Roald Dahl’s family has apologised for antisemitic comments made by the author.
The creator of books such as Matilda, The BFG, The Witches and Charlie And The Chocolate Factory died at the age of 74 in 1990 but has since regularly topped lists of the nation’s favourite authors and his stories continued to be beloved by children around the world.
However, antisemitic comments he made have cast a shadow over his personal legacy.
In an interview with the New Statesman in 1983, the author said: “There is a trait in the Jewish character that does provoke animosity, maybe it’s a kind of lack of generosity towards non-Jews.
“I mean, there’s always a reason why anti-anything crops up anywhere.”
He added: “Even a stinker like Hitler didn’t just pick on them for no reason.”
A statement from the Dahl family has now been posted on the website of The Roald Dahl Story Company under the title: “Apology for antisemitic comments made by Roald Dahl.”
First reported by the Sunday Times, it says: “The Dahl family and the Roald Dahl Story Company deeply apologise for the lasting and understandable hurt caused by some of Roald Dahl’s statements.
“Those prejudiced remarks are incomprehensible to us and stand in marked contrast to the man we knew and to the values at the heart of Roald Dahl’s stories, which have positively impacted young people for generations.
“We hope that, just as he did at his best, at his absolute worst, Roald Dahl can help remind us of the lasting impact of words.”
Dahl’s works continue to be popular for film and stage adaptations.
Marie van der Zyl, President of the Board of Deputies of British Jews: “This apology should have happened long ago – and it is of concern that it has happened so quietly now. Roald Dahl’s abhorrent antisemitic prejudices were no secret and have tarnished his legacy.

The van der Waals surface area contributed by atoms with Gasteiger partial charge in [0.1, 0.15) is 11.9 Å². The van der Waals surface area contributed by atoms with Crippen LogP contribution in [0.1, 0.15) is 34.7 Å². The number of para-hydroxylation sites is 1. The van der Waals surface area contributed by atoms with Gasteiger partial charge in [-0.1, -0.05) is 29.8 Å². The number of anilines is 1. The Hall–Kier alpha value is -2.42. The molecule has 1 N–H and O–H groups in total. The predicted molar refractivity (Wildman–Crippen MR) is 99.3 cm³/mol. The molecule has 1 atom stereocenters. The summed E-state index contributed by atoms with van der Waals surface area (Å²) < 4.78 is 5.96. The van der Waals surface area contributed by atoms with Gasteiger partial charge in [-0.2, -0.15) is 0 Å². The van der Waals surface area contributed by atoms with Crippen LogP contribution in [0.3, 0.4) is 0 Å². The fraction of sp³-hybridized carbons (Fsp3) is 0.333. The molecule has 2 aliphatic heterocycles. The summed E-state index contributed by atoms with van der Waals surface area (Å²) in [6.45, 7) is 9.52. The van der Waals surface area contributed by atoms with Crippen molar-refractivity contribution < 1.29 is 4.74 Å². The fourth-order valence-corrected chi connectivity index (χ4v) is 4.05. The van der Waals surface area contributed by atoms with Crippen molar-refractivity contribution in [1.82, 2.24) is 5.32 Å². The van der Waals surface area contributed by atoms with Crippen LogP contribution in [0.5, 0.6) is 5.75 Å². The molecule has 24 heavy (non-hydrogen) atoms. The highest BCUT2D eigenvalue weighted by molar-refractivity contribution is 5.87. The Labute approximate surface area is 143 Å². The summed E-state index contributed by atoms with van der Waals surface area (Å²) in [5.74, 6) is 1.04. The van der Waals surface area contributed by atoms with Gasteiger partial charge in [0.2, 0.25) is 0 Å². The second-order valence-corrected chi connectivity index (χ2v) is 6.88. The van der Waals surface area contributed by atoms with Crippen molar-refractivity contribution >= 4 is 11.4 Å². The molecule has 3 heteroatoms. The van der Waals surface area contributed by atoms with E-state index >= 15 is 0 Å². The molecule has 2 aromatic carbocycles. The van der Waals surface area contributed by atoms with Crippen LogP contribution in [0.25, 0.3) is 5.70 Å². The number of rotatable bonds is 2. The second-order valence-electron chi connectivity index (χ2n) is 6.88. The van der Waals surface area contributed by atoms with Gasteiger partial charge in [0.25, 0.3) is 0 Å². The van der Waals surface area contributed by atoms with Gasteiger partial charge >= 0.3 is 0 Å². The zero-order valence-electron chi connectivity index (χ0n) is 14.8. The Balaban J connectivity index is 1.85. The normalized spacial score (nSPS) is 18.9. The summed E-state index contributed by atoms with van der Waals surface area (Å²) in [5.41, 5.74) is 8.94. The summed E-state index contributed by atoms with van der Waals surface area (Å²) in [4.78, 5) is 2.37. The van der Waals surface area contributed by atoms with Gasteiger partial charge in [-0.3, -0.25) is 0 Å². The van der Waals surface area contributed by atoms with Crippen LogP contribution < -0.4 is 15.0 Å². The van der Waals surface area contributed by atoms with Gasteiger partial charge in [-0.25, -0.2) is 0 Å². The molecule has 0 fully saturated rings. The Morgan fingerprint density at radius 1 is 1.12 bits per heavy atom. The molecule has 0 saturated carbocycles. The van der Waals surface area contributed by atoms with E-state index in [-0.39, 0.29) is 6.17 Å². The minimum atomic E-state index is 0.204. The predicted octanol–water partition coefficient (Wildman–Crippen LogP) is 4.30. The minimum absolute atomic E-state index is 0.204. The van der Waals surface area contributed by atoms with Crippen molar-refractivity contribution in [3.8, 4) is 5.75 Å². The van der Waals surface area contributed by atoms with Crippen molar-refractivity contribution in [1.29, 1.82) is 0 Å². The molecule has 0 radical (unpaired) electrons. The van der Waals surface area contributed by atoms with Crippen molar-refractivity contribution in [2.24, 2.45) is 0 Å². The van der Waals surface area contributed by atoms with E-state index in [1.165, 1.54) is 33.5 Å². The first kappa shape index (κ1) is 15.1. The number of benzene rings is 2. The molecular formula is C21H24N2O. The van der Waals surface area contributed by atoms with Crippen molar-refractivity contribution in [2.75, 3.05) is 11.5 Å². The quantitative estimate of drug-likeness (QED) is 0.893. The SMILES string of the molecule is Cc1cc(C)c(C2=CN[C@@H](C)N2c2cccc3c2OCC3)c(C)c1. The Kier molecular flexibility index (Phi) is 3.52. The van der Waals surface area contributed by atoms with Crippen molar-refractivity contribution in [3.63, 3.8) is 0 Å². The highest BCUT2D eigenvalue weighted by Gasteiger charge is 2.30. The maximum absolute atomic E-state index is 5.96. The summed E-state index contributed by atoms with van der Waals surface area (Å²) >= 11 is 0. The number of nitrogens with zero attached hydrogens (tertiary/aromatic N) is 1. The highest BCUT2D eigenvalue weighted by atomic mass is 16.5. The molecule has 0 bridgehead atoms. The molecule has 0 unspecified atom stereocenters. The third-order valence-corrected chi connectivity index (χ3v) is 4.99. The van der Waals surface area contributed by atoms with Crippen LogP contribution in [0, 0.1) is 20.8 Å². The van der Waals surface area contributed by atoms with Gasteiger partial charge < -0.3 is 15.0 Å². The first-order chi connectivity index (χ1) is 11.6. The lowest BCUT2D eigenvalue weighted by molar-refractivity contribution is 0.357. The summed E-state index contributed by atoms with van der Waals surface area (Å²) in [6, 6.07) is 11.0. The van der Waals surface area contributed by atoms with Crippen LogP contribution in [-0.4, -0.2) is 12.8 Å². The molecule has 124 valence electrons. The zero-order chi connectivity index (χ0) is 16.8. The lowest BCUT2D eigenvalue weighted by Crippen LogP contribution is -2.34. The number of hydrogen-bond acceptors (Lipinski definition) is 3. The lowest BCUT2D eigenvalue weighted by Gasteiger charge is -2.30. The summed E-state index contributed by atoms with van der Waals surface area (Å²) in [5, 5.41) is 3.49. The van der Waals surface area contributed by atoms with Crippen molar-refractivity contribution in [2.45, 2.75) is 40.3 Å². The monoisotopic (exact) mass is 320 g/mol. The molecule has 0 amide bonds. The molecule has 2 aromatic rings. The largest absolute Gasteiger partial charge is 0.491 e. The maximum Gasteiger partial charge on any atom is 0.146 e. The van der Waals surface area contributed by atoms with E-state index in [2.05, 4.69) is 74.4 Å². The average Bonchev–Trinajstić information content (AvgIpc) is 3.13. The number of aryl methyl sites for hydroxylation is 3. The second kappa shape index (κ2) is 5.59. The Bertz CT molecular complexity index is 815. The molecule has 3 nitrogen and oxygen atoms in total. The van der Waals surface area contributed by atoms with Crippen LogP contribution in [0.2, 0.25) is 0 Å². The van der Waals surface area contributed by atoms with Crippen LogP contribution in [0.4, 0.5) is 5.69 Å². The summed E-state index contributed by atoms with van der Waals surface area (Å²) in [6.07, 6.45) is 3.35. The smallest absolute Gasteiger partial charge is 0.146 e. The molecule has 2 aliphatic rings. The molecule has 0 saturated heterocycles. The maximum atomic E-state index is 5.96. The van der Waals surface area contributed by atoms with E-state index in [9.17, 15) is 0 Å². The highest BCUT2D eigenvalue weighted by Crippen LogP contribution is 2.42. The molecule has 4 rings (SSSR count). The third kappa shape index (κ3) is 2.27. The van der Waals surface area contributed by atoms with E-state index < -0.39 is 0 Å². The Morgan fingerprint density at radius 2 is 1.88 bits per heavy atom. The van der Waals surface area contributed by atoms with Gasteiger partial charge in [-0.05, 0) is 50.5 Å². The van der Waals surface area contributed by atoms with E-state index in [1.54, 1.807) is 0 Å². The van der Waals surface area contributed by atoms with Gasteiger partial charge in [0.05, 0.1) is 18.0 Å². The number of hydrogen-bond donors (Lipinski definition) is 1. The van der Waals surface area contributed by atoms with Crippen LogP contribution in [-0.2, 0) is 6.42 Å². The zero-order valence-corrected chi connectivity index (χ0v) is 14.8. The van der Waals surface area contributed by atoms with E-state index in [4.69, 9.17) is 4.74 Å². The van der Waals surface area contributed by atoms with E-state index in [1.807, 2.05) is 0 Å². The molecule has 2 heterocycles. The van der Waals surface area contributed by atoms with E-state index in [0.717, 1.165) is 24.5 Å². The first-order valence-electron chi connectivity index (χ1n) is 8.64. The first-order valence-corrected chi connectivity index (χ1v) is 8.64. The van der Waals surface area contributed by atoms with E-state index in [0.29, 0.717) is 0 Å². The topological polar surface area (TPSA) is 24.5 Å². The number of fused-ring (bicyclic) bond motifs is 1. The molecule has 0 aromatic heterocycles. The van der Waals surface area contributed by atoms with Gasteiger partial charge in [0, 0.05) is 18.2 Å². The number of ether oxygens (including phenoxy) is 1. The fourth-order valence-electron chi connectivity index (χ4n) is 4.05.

“The apology should be restated on the questionable Roald Dahl Day on 13 September. As well as recognising his undeniable impact on children’s literature, teaching of Dahl’s books should also be used as an opportunity for young people to learn about his intolerant views.”
A spokesperson for Campaign Against Antisemitism said: “The admission that the famous author’s antisemitic views are ‘incomprehensible’ is right. For his family and estate to have waited thirty years to make an apology, apparently until lucrative deals were signed with Hollywood, is disappointing and sadly rather more comprehensible.
“It is a shame that the estate has seen fit mere to apologise for Dahl’s antisemitism rather than to use its substantial means to do anything about it.
“The apology should have come much sooner and been published less obscurely, but the fact that it has come at all – after so long – is an encouraging sign that Dahl’s racism has been acknowledged even by those who profit from his creative works, which so many have enjoyed.”
Rabbi David Meyer, Executive Director of the Partnerships for Jewish Schools (PaJeS) welcomed the apology, but urged education about his views when his works are taught in the classroom.
“That such a creative and popular author, whose books reached millions of children across the world, could have held such insipid and intolerant views has been a long standing cause for concern.
“His family denouncing these views is an important step. Nevertheless, Roald Dahl’s abhorrent views cannot be ignored, they should be a required element when teaching about the author and used as an opportunity for schools to educate children on the far reaching dangers of anti-semitism and the importance of showing respect for all. ”
A new version of The Witches, starring Anne Hathaway, was released earlier this year, while Hollywood stars including Johnny Depp, Mark Rylance, and Danny DeVito have all appeared in big screen versions of his stories.
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